A student should be able to obtain/develop:
- a mastery and breadth of knowledge of fundamental principles in environmental science and policy
- critical thinking skills
- written and oral communication skills
- laboratory and field work experience
- ability to integrate scientific issues and diverse perspectives (social sciences, humanities)
- Fundamental principles in environmental studies, including (a) principles of natural sciences (ecology, earth sciences), social sciences (policy, economics, sociology) and the humanities (history, ethics); (b) the interconnectedness of the natural sciences, the social sciences and the humanities in an environmental context; and (c) how human activities affect these connections.
- The scientific method, including formulation of hypotheses, the use of varied approaches (experimental and observational) for testing hypotheses, appropriate interpretation of data encountered in class, lab, or the scientific literature.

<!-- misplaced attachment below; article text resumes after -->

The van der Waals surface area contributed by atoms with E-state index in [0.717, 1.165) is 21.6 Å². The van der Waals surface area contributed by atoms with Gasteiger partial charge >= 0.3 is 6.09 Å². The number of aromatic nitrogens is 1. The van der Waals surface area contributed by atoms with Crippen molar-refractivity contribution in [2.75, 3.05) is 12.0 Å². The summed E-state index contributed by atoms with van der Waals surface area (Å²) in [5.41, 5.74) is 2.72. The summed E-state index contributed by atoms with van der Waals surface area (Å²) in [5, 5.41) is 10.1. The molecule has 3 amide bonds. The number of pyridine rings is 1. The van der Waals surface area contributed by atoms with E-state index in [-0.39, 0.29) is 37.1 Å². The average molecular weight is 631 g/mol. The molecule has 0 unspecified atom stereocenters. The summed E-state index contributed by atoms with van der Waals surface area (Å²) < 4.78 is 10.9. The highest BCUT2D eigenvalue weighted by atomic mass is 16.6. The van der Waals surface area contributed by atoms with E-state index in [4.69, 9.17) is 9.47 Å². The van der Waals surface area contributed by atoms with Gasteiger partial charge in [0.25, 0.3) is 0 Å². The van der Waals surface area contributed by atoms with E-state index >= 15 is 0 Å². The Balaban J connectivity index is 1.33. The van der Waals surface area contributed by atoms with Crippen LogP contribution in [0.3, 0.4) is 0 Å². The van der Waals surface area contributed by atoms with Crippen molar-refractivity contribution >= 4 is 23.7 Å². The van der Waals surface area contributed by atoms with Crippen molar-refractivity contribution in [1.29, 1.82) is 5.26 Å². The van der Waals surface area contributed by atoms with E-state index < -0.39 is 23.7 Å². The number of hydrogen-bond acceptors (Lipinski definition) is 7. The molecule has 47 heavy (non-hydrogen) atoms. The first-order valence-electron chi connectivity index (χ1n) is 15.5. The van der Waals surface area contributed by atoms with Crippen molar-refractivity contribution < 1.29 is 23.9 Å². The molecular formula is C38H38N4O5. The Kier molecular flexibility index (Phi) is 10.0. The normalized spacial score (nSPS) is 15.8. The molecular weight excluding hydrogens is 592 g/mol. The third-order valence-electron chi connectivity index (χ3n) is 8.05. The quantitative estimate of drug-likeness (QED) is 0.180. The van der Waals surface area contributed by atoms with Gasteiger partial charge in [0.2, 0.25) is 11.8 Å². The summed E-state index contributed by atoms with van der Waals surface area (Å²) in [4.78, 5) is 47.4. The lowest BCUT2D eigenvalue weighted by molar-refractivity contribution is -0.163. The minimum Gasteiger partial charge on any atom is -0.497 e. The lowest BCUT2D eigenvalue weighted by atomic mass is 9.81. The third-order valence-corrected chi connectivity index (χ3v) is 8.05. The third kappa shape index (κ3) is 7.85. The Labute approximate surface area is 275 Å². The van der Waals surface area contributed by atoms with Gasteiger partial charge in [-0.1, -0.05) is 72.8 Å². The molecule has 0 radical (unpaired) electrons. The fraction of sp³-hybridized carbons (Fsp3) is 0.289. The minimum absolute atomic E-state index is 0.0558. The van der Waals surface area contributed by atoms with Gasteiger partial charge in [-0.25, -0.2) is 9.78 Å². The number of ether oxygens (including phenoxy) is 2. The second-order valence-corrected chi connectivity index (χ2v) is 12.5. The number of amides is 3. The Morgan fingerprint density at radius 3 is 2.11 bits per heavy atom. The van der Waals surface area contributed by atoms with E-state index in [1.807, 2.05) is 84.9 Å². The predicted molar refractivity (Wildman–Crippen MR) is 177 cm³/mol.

- Function successfully in laboratory and field settings, including use of basic equipment and techniques and putting into practice the basic steps of the research process.
- Employ the scientific method using real-world data, including formulation of hypotheses, the use of varied approaches (experimental and observational) for testing hypotheses, and appropriate interpretation of data encountered in class, lab and the literature.
- Conduct literature reviews to obtain information, including accessing all forms of literature to investigate topics, critiquing sources and organizing information in a meaningful way.
- Synthesize a cogent argument in language appropriate to the field of study, including written and oral communication skills, and presentation of results using graphs and equations, when appropriate.